“I understand that parents want to know about IB scores and at which universities students continue their studies. But research and history tells us that students entering university with a particular subject or career path in mind often graduate and do something very different,” Jalsevac says. The key, therefore, is to furnish students with the skills and knowledge to be modern, global citizens capable of thriving in the 21st century.
Furthermore, Ian Clayton, head of the international section of the French International School, notes that what students can extract from their courses and put to effective use is really more important than the curriculum itself.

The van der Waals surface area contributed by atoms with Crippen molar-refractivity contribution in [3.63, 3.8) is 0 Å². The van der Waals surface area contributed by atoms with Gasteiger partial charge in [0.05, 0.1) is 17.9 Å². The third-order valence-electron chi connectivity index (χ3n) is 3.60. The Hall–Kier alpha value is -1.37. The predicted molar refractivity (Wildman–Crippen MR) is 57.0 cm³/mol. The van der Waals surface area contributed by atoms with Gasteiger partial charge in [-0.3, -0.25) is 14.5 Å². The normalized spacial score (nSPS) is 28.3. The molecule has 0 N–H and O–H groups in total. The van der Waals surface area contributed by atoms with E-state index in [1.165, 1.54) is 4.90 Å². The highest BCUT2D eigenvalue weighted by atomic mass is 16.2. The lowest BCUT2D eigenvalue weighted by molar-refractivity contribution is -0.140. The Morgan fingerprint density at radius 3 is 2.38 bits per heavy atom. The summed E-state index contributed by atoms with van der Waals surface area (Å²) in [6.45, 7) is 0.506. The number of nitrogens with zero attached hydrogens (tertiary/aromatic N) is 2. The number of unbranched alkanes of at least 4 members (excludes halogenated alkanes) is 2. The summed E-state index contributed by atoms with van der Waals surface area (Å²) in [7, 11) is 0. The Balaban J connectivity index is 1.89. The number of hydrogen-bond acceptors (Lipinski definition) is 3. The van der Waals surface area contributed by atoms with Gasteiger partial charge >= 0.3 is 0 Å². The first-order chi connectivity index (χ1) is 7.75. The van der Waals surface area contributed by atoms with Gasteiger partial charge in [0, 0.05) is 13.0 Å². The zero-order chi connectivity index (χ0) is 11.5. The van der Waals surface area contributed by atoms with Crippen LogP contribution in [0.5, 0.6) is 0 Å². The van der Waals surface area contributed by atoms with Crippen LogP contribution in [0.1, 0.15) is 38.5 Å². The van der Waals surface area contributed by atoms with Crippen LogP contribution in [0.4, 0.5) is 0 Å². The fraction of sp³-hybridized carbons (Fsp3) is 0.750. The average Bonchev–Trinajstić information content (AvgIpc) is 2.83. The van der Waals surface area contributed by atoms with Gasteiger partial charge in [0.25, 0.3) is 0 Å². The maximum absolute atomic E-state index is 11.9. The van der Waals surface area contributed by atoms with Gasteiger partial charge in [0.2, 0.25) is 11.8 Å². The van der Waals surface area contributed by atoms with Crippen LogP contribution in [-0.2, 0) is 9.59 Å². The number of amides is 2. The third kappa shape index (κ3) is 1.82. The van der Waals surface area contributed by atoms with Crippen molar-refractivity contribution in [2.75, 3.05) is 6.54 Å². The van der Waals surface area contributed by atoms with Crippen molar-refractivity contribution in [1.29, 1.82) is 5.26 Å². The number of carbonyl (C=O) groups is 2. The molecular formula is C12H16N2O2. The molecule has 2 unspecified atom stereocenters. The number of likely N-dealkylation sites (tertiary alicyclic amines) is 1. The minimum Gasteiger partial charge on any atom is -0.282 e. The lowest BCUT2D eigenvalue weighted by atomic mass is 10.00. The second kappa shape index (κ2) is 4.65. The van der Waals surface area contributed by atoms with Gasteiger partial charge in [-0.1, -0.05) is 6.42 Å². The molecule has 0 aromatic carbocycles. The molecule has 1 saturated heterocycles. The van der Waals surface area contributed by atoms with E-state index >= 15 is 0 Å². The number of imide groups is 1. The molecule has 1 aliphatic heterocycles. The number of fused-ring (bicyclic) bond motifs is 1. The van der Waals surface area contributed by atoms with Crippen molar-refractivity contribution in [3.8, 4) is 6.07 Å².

With education being such a priority for so many families, tensions and anxieties can easily arise. For that reason, Odette Umali, managing director at Gordon Parenting, offers classes in Parent Effectiveness Training (PET). These are designed to enhance communication and interaction with children of any age.
Umali says it is clear that many attendees are unsure about their approach and abilities. “Some are concerned about over parenting, doing too much for their children, while pushing them to succeed and be the smartest. Others who want their children to have stress-free lives are then worried they will fall behind at school.”
Based on the parenting model created by award-winning psychologist Dr Thomas Gordon, PET emphasises the concepts of active listening and the “no-lose” method of conflict resolution. These help parents establish strong, lasting relationship with their children.